Today is BCB's sixth birthday -- that's like a century in blog years. And here's a birthday present for all of us -- a wide-ranging interview I recently conducted with Cubs chairman Tom Ricketts about his first year as the head of the organization and face of the franchise.
This interview will run in three parts -- today, tomorrow and Friday. Part I, after the jump, will deal with how the team ownership and management is structured, and how each member of the Ricketts family contributes to the overall family ownership of the team. Tom also answered questions about the three goals he announced when the family took over in October 2009, and player development and how that fits into the overall team budget.
One note regarding something Tom told me in the interview regarding investment in facilities for player development is apparently happening. Yesterday at CSNChicago.com, David Kaplan wrote that the Cubs are looking to buy a large parcel of land in the Dominican Republic to build a new academy:
The cost for a new academy will be several million dollars, but the family's goal is to build the best training and development facility anywhere in Latin America. Tom Ricketts has been talking with several well-connected people in the Dominican real estate market and is prepared to buy a large parcel of land to house the complex.
Follow me past the jump for the rest of the first part of this conversation.
BCB: The first question is -- on the record -- who really owns the Cubs, and what specifically is your father’s role in the team, if any?
TR: He doesn’t have a defined day to day role currently. He comes to a couple games. The team is owned by the Ricketts family. I’m not sure what the strict definition of owner is. I think that people should look to me as chairman, as the person responsible for directing the family’s investment. I’m the one on the ground who is leading the family ownership.
BCB: And your dad’s role is?
TR: He’s interested, he comes to games. He’s part of the family, it’s a family ownership.
BCB: So the accurate statement would be to say the Chicago Cubs owner is: "the Ricketts family".
TR: Yes. The Ricketts family is owner of the Chicago Cubs. And honestly, when people talk to me I use chairman. I try not to use the word owner because the meaning gets stretched.
BCB: It’s not one individual then.
TR: No, it’s a family asset. I’m the chairman, my siblings are directors.
BCB: On the subject of you being chairman, the last letter than you sent out was signed "executive chairman".
TR: The only distinction there is that in a lot of cases there’s a chairman of the board and all they do is work with the board. An executive chairman is typically a title people use when they’re not only chairman of the board but they’re active in the business. So my card says executive chairman.
BCB: So would you consider yourself CEO or is Crane Kenney considered CEO?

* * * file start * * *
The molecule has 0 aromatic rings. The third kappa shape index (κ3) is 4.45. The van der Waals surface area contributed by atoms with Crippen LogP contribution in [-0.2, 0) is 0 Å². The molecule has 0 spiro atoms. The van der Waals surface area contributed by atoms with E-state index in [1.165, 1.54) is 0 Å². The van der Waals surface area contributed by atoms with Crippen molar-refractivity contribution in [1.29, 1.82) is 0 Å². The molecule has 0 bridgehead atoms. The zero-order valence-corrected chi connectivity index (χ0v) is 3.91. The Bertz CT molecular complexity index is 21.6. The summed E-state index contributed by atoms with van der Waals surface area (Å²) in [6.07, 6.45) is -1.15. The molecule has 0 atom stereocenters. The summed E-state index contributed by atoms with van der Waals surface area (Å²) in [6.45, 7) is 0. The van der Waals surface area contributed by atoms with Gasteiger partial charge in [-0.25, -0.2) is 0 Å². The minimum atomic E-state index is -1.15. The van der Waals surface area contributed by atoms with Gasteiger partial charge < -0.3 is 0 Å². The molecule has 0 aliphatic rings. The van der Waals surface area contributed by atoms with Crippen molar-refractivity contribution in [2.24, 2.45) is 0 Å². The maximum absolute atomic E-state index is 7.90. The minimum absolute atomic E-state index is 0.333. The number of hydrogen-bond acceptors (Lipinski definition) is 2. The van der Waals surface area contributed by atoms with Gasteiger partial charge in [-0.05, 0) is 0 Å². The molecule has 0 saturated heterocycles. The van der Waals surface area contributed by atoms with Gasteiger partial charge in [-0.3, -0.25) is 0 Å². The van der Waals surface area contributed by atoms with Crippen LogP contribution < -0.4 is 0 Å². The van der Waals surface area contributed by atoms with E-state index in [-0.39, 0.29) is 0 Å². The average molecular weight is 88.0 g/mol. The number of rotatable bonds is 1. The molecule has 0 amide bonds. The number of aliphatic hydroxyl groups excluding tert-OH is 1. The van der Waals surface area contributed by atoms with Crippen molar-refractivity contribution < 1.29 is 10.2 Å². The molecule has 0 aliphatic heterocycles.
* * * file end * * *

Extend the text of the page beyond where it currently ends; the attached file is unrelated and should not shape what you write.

TR: Well, Crane’s team president.
BCB: I want to clarify so people understand.
TR: Every team has a chairman and a president. Every team has a guy who’s representing the team at the owner’s meetings and there’s a guy who works on the team business. And it’s really kind of a triumvirate. It’s kind of president, GM, owner.
BCB: So at the owner’s meeting it would be you.
TR: Yeah, typically Crane, Jim Hendry and I go to the owner’s meetings.
BCB: And would that be the same for every team -- three representatives like that?
TR: Some teams send more than one of their ownership group; you send more if you want.
BCB: It depends on how they structure their ownership group, then?
TR: It depends who wants to come. For example, Bill Neukom, Larry Baer, Brian Sabean, those are the counterparts at Giants, just picking one for example. Every team has those people.
BCB: So, going forward I can talk about you as Executive Chairman and ownership is the Ricketts family. Let's talk about the rest of the family. It has been a year, how much input have your siblings had and in what capacity? What does "director" mean?
TR: I think it would be important for everyone to know that all the siblings are very well informed. We have calls on a regular basis; we have board meetings on a regular basis. Starting with my older brother, Pete -- what he brings to the table is a lot of the work in growing AmeriTrade over the years. So he brings a really strong management background and has a lot of insights into the business side of what we’re doing both how we operate this business and how we assess business opportunities.
Laura lives here in Chicago. She’s been in all of our team meetings, but also meetings with some of the public officials related to our financing discussions. She’s been very forward and out in front in a lot of our community affairs issues and charities. She’s the chairman of Cubs Charities. And she’s been very, very active in a lot of our discussions. And once again, every major issue that goes through here we all talk about.
And Todd, apart from being the "Undercover Boss" -- which he did a brilliant job at -- he has an interest in the fitness and the nutrition side of things and a lot of the suggestions that were contributed last year came from him and he brought in some ideas on that, which we implemented.
BCB: Was that for players?
TR: Just for players. And also he’ll be the family point person for what’s being built in Mesa and projects like that. So, everyone’s involved. I’m the one who’s here every day and kind of leading the charge but we’re all pretty active.
BCB: What effect has this past year had on your family? Are your kids really excited, "My dad is one of the owners of the Cubs!" or are they really not that excited?
TR: The kids have had a great time. It’s been a really nice family experience for all of us. It’s a little bit awkward at times if you’re out in public and people come up and say hello, those kinds of things. But generally it’s been very positive.
BCB: A year ago, you announced you had three goals. Obviously one of them wasn’t achieved in 2010. How do you feel about the other two?